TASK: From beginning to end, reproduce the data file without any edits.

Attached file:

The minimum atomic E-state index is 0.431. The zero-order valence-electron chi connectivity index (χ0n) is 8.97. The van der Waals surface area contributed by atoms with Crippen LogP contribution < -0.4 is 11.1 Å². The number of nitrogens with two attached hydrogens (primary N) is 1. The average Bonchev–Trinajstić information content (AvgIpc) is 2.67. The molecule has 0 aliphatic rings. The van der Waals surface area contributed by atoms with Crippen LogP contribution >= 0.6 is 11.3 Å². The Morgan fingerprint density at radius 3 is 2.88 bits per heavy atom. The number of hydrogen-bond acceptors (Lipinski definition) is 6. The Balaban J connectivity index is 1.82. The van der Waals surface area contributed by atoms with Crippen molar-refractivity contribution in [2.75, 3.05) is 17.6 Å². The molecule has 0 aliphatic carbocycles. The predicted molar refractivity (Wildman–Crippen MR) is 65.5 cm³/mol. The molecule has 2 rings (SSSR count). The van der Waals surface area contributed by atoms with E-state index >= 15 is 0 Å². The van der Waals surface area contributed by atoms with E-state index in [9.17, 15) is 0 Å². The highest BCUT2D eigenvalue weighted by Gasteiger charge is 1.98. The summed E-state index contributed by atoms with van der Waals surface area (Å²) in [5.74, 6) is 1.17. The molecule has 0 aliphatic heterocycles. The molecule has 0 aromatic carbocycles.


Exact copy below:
The minimum atomic E-state index is 0.431. The zero-order valence-electron chi connectivity index (χ0n) is 8.97. The van der Waals surface area contributed by atoms with Crippen LogP contribution < -0.4 is 11.1 Å². The number of nitrogens with two attached hydrogens (primary N) is 1. The average Bonchev–Trinajstić information content (AvgIpc) is 2.67. The molecule has 0 aliphatic rings. The van der Waals surface area contributed by atoms with Crippen LogP contribution >= 0.6 is 11.3 Å². The Morgan fingerprint density at radius 3 is 2.88 bits per heavy atom. The number of hydrogen-bond acceptors (Lipinski definition) is 6. The Balaban J connectivity index is 1.82. The van der Waals surface area contributed by atoms with Crippen molar-refractivity contribution in [2.75, 3.05) is 17.6 Å². The molecule has 0 aliphatic carbocycles. The predicted molar refractivity (Wildman–Crippen MR) is 65.5 cm³/mol. The molecule has 2 rings (SSSR count). The van der Waals surface area contributed by atoms with E-state index >= 15 is 0 Å². The van der Waals surface area contributed by atoms with E-state index in [9.17, 15) is 0 Å². The highest BCUT2D eigenvalue weighted by Gasteiger charge is 1.98. The summed E-state index contributed by atoms with van der Waals surface area (Å²) in [5.74, 6) is 1.17. The molecule has 0 aliphatic heterocycles. The molecule has 0 aromatic carbocycles.